Hamilton may be crowned champion because rival cars’ fuel was cooler!
Thursday, September 2nd, 2010
On Sunday, after the final grand prix of the season, McLaren notified the FIA of their intention to appeal against the steward’s decision not to punish Williams and BMW Sauber for their low fuel temperature, recorded at each of their respective pit stops. It has been suggested that a low fuel temperature can improve performance, so what are the mechanics behind this claim?
The FIA stipulate a maximum variation in fuel temperature of -10C from the prevailing temperature on the track. Heidfeld’s, Kubica’s and Rosberg’s fuel temperature varied between 12C and 14C lower than ambient recorded during their respective pitstops. Does that mean they gained an added advantage on the track?
A cooler temperature means a denser gasoline fuel. This allows more molecules to transfer from the fuel storage to the fuel tank in a same time period. It also means that the potential energy is higher for a given amount of fuel of the same volume. Fluids are known to expand upon heating creating a less dense material due to an increase in the distance between molecules. Therefore we can expect the cars to have a slight power advantage before temperature would return to ambient conditions. What this equates to in terms of lap speed has not been published in the public domain but must certainly be known in Formula 1. It is expected that the power advantage would last for three laps decreasing overall race lap time by around a second.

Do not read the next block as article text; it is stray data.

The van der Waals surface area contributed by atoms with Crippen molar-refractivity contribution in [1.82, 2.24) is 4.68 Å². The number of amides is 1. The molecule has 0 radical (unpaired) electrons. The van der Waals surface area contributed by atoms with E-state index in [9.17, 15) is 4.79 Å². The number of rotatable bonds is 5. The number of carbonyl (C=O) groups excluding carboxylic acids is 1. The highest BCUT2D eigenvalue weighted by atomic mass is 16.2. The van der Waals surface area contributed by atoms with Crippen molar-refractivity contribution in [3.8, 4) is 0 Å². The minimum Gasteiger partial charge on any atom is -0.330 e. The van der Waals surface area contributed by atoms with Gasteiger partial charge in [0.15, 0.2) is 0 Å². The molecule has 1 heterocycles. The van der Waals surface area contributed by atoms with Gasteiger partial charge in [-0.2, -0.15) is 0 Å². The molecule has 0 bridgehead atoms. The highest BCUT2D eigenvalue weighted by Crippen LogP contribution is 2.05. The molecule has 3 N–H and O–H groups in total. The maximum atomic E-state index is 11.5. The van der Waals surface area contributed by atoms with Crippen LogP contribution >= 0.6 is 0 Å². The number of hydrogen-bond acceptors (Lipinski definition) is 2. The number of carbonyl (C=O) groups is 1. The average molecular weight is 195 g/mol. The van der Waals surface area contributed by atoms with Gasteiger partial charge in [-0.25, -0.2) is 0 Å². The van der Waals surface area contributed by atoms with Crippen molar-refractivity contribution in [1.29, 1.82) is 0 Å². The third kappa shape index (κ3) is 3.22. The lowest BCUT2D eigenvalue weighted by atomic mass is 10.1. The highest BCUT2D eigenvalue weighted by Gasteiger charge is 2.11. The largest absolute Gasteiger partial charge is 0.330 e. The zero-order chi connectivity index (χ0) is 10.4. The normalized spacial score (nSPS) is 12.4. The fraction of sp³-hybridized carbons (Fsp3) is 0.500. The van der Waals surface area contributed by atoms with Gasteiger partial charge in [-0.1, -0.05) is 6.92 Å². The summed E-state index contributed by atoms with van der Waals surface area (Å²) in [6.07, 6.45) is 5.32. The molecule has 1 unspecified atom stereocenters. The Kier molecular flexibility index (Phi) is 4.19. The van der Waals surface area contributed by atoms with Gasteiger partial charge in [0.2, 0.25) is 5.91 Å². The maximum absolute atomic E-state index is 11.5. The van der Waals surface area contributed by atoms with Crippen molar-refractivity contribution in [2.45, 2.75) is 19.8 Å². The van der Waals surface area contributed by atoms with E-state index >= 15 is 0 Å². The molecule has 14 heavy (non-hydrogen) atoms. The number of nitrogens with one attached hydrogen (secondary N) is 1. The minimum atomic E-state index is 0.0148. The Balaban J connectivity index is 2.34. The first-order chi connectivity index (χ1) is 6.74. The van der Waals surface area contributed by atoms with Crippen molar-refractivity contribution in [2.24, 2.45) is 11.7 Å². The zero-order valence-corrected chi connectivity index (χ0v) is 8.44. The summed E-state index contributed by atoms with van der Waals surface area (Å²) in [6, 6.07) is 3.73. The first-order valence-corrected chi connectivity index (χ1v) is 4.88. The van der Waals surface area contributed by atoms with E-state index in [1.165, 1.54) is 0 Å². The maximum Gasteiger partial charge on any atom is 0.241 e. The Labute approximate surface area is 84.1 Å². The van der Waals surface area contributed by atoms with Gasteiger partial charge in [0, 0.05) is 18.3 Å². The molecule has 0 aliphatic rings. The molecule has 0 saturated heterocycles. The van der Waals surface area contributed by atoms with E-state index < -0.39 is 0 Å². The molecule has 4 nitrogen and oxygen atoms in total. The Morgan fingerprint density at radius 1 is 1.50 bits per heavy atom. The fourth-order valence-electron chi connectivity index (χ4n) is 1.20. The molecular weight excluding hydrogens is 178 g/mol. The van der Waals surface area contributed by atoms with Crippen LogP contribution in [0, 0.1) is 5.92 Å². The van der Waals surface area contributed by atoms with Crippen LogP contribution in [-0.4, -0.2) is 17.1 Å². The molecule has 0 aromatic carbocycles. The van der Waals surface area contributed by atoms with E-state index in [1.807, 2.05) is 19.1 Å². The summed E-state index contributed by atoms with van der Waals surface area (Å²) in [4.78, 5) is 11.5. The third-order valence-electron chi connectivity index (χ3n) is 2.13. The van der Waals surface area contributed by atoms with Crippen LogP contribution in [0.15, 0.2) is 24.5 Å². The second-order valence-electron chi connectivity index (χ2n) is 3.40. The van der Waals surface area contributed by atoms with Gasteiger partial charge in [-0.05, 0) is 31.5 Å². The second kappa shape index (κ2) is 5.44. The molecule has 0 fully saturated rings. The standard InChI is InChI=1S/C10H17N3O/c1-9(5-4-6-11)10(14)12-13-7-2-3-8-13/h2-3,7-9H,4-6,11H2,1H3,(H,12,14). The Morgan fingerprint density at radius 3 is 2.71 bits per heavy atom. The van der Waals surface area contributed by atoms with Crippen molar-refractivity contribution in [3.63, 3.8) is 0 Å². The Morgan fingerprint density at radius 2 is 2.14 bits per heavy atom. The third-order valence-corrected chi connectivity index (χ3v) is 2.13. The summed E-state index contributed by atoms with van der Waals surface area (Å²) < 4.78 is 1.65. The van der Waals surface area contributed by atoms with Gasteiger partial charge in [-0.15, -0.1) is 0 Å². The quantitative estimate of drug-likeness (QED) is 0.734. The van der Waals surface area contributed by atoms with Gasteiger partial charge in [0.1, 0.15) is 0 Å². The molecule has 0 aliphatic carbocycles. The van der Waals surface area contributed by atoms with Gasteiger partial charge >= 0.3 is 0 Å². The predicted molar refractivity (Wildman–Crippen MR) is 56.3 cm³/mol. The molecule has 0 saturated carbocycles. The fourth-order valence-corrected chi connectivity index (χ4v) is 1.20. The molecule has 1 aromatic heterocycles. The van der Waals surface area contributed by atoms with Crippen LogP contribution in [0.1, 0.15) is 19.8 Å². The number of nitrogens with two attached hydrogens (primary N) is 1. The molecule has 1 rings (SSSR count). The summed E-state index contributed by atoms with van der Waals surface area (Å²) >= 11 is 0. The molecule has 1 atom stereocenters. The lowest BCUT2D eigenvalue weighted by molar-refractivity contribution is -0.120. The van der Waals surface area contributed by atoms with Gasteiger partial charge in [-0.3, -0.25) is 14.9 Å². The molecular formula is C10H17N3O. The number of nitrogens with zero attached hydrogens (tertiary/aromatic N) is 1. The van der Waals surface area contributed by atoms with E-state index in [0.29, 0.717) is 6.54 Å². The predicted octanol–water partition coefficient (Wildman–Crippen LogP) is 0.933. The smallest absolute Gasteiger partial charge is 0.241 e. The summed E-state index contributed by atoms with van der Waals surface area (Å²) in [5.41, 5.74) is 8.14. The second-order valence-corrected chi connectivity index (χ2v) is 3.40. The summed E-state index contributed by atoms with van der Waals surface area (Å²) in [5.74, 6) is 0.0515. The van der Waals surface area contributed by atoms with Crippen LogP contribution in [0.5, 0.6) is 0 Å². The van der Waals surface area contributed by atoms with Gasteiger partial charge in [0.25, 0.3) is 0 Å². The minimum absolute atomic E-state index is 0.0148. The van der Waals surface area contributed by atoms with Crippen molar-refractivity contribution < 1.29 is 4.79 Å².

Would this have made a difference in the Championship race? Only the stewards can decide. It is certain that any advantage in Formula 1 must be considered significant due to the small differences between podium places. If only the same were true for fluids ingested by a human, then cool drinks would not only be refreshing but actually benefit performance.
This entry was posted on Thursday, September 2nd, 2010 at 4:35 pm and is filed under Formula 1 & Motorsports. You can follow any responses to this entry through the RSS 2.0 feed. You can leave a response, or trackback from your own site.